Excellent advice from both Denis and Eeevee.  I also agree space is not an issue, many people all over the world live with dogs in the city, making time for nice long walks which benefit both dog and owner and it works just fine.  In tight quarters, make sure you don't make your pup overdependent by fussing over him ALL the time.  This is important for anyone, but especially in your situation.  You may have a neighbor come in mid-day, or a reliable teenager, or there may be a place that offers doggy daycare.  I commend you for thinking ahead, if more people did that the Shelters would not be full.... Best wishes.

Comment by Eevee88 on May 8, 2014 at 9:01am

I agree with Denis on the importance of exercise and activity versus square footage. You don't want to be living in close quarters with your pup all that much, but you do want to have enough room that they can run around (and if they're anything like our girls, they definitely will!), and ample space outside to roam, play and do their business.

When it comes to work schedules, is there any altering of either your schedule or your boyfriends? We have left our puppy home for 8 hours (we only work the same shift one day a week), but it can be really rough on them if done for prolonged periods routinely. Even if you can swing working opposite shifts for a little bit, or cutting down hours/taking vacation time, etc. that would probably be best for your pup its new environment.

I also know this may not be the advice you want to hear, but please make sure your relationship is strong enough before considering adopting an animal together. I'm not trying to undermine your relationship, but offering sage advice for the well being of your pet. I have seen situations where boyfriends/girlfriends decide to get animals together, and the relationship doesn't work out. Best wishes! :)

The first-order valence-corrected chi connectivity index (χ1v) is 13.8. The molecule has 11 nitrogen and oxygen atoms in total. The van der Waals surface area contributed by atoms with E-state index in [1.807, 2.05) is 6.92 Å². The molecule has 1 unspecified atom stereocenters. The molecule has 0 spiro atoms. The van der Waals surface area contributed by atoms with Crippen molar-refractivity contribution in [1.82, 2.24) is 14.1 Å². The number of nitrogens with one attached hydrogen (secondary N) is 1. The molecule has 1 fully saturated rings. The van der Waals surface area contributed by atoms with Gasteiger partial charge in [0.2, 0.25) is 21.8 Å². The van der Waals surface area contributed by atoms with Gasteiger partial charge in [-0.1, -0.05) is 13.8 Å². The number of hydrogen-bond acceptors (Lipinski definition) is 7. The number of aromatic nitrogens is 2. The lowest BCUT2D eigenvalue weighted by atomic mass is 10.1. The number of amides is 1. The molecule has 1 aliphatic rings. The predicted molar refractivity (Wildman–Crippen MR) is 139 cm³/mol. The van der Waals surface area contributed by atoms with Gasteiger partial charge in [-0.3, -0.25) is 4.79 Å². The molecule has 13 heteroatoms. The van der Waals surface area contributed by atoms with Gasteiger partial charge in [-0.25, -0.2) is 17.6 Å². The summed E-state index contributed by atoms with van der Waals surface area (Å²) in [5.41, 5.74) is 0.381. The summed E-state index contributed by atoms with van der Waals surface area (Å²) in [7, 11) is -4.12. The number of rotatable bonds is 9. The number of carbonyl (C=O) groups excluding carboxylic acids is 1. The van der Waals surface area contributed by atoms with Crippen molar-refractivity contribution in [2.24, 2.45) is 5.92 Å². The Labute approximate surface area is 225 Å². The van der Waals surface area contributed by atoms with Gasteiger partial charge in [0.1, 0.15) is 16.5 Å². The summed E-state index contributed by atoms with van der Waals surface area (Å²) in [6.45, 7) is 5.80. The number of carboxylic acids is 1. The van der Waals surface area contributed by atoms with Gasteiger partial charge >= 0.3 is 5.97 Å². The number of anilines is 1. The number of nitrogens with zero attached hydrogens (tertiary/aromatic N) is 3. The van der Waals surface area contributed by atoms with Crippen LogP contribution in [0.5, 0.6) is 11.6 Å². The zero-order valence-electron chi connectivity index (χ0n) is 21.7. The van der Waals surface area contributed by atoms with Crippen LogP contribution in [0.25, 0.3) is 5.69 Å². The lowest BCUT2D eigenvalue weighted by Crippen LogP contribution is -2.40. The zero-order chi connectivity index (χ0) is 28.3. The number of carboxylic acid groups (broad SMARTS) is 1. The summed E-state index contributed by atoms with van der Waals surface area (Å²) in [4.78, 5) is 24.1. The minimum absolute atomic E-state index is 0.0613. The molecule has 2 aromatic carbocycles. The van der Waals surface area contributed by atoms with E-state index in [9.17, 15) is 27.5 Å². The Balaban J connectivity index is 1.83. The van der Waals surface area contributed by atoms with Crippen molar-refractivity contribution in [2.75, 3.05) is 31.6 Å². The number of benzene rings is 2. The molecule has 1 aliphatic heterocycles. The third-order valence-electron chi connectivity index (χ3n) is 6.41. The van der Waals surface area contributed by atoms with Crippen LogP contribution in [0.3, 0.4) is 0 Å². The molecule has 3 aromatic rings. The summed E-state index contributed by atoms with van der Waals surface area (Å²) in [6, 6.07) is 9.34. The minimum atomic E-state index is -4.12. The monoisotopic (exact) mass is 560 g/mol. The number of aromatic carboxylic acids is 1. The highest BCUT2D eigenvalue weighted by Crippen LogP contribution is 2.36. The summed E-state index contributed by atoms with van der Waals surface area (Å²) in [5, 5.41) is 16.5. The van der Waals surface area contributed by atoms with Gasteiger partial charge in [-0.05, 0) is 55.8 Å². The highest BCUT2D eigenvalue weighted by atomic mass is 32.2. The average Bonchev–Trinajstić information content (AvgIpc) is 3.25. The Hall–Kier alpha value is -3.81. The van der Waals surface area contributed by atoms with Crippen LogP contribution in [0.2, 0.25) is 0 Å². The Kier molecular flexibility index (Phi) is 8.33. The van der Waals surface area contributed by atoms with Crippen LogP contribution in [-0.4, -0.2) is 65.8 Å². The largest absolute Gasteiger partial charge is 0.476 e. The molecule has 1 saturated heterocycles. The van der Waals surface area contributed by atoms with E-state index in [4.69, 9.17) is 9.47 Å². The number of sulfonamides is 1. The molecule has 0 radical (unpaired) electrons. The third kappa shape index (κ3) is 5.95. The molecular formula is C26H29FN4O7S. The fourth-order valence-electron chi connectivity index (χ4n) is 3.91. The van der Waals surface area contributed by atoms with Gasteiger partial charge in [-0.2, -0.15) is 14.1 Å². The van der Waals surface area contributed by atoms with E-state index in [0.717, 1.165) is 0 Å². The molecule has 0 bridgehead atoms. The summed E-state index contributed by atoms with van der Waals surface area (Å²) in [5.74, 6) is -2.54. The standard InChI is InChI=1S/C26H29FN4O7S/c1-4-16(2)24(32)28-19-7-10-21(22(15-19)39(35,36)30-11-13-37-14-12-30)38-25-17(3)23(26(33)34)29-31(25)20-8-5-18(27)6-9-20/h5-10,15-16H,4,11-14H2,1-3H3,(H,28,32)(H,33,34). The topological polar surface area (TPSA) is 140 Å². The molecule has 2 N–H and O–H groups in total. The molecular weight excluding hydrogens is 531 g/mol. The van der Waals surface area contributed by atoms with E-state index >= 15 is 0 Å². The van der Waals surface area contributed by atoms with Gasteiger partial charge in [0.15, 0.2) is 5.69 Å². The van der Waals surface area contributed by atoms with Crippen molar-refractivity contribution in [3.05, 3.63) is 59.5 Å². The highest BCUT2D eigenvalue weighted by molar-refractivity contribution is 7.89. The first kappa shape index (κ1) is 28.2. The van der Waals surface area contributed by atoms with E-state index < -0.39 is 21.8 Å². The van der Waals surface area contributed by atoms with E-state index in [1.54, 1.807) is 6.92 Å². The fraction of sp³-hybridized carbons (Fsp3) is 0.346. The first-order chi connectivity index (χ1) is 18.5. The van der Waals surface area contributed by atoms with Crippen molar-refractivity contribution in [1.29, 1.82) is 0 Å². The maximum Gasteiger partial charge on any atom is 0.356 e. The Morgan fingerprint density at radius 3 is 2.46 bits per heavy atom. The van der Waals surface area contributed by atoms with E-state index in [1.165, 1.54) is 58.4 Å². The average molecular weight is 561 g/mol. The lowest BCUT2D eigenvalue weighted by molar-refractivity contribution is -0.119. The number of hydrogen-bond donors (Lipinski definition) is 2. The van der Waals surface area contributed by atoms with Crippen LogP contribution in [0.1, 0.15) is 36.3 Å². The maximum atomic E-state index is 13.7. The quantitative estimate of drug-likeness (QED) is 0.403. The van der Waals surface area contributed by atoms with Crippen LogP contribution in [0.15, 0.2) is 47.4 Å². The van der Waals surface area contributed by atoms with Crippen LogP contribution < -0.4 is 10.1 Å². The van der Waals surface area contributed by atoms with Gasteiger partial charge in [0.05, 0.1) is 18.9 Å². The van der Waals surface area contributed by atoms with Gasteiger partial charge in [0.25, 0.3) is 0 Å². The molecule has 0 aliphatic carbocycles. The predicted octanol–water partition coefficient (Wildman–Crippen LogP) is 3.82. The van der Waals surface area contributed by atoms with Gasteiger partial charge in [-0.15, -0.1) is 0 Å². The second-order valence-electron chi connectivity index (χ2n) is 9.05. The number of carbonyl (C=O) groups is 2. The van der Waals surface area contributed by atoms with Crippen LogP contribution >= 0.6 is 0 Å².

Comment by Denis J. on May 8, 2014 at 8:43am

Morning Hollie,

For me there's two things that come to mind when I read your post.  First is about the work shifts, will you and your spouse be able to come home during lunches to take your puppy out for his business, feeding and a little play time?   Are you planning to take a few days off when the pup comes home so that it's not rushed into 8 hours of kennel during the day?      

I would be careful to test him out a few hours in his kennel at a time, but to ensure that it does not have any seperation issues and that it feels safe and secure in your care.    If possible to have a sitter to come home for a few hours during the day if you both can't, during those odd days you're both gone would be best.

About the space, it all matters on the level of excercise and activity given to your pup, not necessary the Square Footage of your residence.   If you have access to a yard and you can play in safety, bring on regular walks, training, or just bonding activity with your pup, the space will be shared by the 3 of you. 

I would most focus on a location in the home where a kennel could be.   At first it would be part of the furnitures and somewhere safe where the pup does have view of the rooms, as best and potentially bringing the kennel in the bedroom with you at night for the first weeks.   

And last, if you do have a chance to get from a reputable breather and the adoption is only for a year or so, continue doing your research, talk to the breather and ask to visit the pups several times.   Getting to know the breaders they can share much information about the breed, you can see the parents and their temperament.   It's not always possible but getting the puppy to pick you is the best, but some goes for pet homes as others can go for professional competitions.

These are just my two cents as others can share other positions about kennel-crating, activity, spacing, etc.

Enjoy the prep time.   :)